Educators´s guide

 

THE SCIENCE

 

From telescope to microscope

One of the most spectacular scenes in Mutant Bacteria happens when the action shifts from the boundaries of the Milky Way to the inner of an alga in the ocean of a planet. Do you recognize the planet? Could you identify the location of the splashdown?

 

This trip covers not only a large distance, but also a huge range of scales. To get an idea of this: Dwarf stars like the ones performing in the show have a typical radius from 10,000 km (white dwarfs) to 700,000 km (yellow dwarfs, like our Sun). Comparing them is like comparing an ant with an elephant. Check this link http://vimeo.com/12762259 to know more on relative sizes of the planets in the Solar System and different stars. Is there a wider range of sizes among the stars or among the planets?

 

Although some bacteria are so big that can almost be seen to the naked eye, most of them belong to the microscopic world, with sizes in the range of a thousandth of a millimeter. That is, a million bacteria placed in a straight  row would barely reach one meter. And of course, there are still many things in the universe that are smaller than bacteria and larger than stars. Can you imagine some of them?

 

 

Powers of ten

 

In 1957 Kees Boeke published Cosmic View, a wonderful book that starting with a humble picture df a girl sitting outside her school showed what we would see by enlarging or reducing our perspective. The result is a journey through the scales of the universe that, years later, inspired Charles and Ray Eames to create Powers of 10, a documentary that travels the world jumping a factor of 10 with every step. Since 1977, when the documentary was released, science has improved our understanding of the larger and smaller scales of the universe, but the journey is still exciting.

Bacteria are a crowd

 

Bacteria are the most abundant organisms in our planet. Together they exceed the weight of all living beings and there are typically 40 million bacterial cells in a single gram of soil. They have colonized all terrestrial ecosystems from the ocean floor to the upper layers of the atmosphere. Some are even able to live among radioactive waste and others have withstood nearly two years in empty space, attached to the exterior of the International Space Station. Bacteria in our body are ten times more abundant than the rest of cells together. Most of them are harmless and even help us in tasks such as digesting food while others, such as those that cause cholera, leprosy of typhus, pose a risk to our health.

 

Did you know that there are foods that could not be obtained were it not for the help of bacteria? Among them is one that we often put in the pizza and another that cannot be missing in salads. Can you find out what they are?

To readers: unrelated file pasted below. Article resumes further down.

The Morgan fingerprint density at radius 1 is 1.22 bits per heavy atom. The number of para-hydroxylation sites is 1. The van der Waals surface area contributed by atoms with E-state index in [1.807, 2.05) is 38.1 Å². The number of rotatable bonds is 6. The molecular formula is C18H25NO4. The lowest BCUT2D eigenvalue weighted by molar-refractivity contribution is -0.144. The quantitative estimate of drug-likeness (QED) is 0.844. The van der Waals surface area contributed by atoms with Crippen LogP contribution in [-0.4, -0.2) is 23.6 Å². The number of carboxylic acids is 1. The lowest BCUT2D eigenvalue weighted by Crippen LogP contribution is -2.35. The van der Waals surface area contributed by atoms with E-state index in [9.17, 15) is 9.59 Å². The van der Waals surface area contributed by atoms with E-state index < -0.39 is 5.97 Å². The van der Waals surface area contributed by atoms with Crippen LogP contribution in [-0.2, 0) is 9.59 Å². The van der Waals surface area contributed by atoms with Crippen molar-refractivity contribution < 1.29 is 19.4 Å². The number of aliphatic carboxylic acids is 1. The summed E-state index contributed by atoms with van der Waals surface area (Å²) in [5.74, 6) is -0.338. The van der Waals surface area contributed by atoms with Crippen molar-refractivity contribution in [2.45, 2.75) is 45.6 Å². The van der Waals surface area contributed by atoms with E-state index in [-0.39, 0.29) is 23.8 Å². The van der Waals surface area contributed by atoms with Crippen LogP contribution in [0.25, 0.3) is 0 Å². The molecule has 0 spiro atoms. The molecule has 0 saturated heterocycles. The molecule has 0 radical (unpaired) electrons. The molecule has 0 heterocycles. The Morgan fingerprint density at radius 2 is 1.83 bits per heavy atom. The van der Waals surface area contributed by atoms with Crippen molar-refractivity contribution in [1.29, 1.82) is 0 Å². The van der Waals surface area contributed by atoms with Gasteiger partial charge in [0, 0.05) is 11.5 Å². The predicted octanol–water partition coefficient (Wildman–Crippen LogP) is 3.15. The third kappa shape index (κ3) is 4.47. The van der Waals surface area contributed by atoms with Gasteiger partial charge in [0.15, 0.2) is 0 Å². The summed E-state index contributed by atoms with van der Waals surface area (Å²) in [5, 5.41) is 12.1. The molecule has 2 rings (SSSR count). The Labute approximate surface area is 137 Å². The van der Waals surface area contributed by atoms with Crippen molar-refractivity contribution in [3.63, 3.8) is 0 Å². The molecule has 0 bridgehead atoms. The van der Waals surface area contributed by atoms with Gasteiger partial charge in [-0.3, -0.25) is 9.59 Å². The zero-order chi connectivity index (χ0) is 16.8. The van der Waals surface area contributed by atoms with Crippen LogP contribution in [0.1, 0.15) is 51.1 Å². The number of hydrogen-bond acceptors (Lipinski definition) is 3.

Bacterial growth

 

In this video you can see a population of bacteria developing from a single individual. If a bacteria were to split in two every twenty minutes at the end of the day we would have a population of 5,000,000,000,000,000,000,000 individuals, that is, five followed by 21 zeroes. Although it is somehow true that bacteria are coming out of our ears, why do you think that colonies do not actually experience this uncontrolled growth?

 

The problem of bacterial growth is much like an old Indian legend in which King Sheram offers a reward to the sage who invented the wonderful game of chess. The sage replies that all he wants is a grain of wheat for the first square of the board, and then double the amount of grains on each square to complete the 64 that make up the chessboard. The king agrees thinking that the wheat would fit in a sack, but when his mathematicians calculate the resulting amount they find that only the last square should hold 9,223,372,036,854,775,808 grains. Given that a ton of wheat has somethingh like 30 million grains, the king should have put in this corner of the board no less than 307,445,734,562 tons of wheat. At the current rate of world wheat production, it would take 439 years to accumulate such amount!

 

War against germs

 

This video is part of a campaign to educate the children in the importance of washing hands with soap several times a day, especially after using the toilet or visiting a busy place.

THE ART

 

Tools to capture, edit and share video

 

There are plenty of tools to capture, edit and share videos in Internet. You can find a nice collection in this link: